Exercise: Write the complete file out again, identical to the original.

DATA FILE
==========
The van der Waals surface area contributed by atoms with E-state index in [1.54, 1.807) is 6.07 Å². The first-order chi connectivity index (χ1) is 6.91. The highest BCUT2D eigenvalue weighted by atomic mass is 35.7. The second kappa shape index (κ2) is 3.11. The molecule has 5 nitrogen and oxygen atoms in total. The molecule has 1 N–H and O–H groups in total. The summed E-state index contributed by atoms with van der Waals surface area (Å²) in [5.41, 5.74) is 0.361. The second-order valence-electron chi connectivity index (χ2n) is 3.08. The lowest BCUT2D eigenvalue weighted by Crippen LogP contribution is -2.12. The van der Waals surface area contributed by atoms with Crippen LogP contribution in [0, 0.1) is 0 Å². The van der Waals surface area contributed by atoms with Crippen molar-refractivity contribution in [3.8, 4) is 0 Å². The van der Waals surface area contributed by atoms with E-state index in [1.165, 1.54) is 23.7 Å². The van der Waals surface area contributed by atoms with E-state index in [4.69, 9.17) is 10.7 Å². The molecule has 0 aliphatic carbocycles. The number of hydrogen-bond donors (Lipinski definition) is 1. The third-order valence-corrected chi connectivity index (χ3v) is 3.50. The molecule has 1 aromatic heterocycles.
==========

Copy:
The van der Waals surface area contributed by atoms with E-state index in [1.54, 1.807) is 6.07 Å². The first-order chi connectivity index (χ1) is 6.91. The highest BCUT2D eigenvalue weighted by atomic mass is 35.7. The second kappa shape index (κ2) is 3.11. The molecule has 5 nitrogen and oxygen atoms in total. The molecule has 1 N–H and O–H groups in total. The summed E-state index contributed by atoms with van der Waals surface area (Å²) in [5.41, 5.74) is 0.361. The second-order valence-electron chi connectivity index (χ2n) is 3.08. The lowest BCUT2D eigenvalue weighted by Crippen LogP contribution is -2.12. The van der Waals surface area contributed by atoms with Crippen LogP contribution in [0, 0.1) is 0 Å². The van der Waals surface area contributed by atoms with Crippen molar-refractivity contribution in [3.8, 4) is 0 Å². The van der Waals surface area contributed by atoms with E-state index in [1.165, 1.54) is 23.7 Å². The van der Waals surface area contributed by atoms with E-state index in [4.69, 9.17) is 10.7 Å². The molecule has 0 aliphatic carbocycles. The number of hydrogen-bond donors (Lipinski definition) is 1. The third-order valence-corrected chi connectivity index (χ3v) is 3.50. The molecule has 1 aromatic heterocycles.